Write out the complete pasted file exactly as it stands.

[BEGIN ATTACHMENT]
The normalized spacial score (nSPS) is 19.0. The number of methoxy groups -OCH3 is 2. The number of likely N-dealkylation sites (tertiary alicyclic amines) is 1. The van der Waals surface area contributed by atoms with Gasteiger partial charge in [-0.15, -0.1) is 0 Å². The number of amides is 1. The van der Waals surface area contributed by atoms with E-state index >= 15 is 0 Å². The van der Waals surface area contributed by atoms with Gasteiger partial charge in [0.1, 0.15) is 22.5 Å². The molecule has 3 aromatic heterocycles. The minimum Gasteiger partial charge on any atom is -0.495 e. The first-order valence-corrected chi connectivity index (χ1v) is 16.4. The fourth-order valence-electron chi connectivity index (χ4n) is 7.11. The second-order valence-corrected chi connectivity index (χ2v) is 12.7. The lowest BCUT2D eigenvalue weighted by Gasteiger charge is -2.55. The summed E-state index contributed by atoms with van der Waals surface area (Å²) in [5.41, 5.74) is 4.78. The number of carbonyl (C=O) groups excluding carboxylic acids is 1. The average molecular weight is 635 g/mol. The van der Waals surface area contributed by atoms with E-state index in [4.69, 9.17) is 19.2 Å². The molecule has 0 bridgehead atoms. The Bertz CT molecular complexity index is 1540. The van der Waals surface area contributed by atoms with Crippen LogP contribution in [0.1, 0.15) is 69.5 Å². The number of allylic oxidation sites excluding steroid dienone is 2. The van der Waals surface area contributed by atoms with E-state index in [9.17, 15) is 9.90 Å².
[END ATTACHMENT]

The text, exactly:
The normalized spacial score (nSPS) is 19.0. The number of methoxy groups -OCH3 is 2. The number of likely N-dealkylation sites (tertiary alicyclic amines) is 1. The van der Waals surface area contributed by atoms with Gasteiger partial charge in [-0.15, -0.1) is 0 Å². The number of amides is 1. The van der Waals surface area contributed by atoms with E-state index >= 15 is 0 Å². The van der Waals surface area contributed by atoms with Gasteiger partial charge in [0.1, 0.15) is 22.5 Å². The molecule has 3 aromatic heterocycles. The minimum Gasteiger partial charge on any atom is -0.495 e. The first-order valence-corrected chi connectivity index (χ1v) is 16.4. The fourth-order valence-electron chi connectivity index (χ4n) is 7.11. The second-order valence-corrected chi connectivity index (χ2v) is 12.7. The lowest BCUT2D eigenvalue weighted by Gasteiger charge is -2.55. The summed E-state index contributed by atoms with van der Waals surface area (Å²) in [5.41, 5.74) is 4.78. The number of carbonyl (C=O) groups excluding carboxylic acids is 1. The average molecular weight is 635 g/mol. The van der Waals surface area contributed by atoms with E-state index in [4.69, 9.17) is 19.2 Å². The molecule has 0 bridgehead atoms. The Bertz CT molecular complexity index is 1540. The van der Waals surface area contributed by atoms with Crippen LogP contribution in [0.1, 0.15) is 69.5 Å². The number of allylic oxidation sites excluding steroid dienone is 2. The van der Waals surface area contributed by atoms with E-state index in [9.17, 15) is 9.90 Å².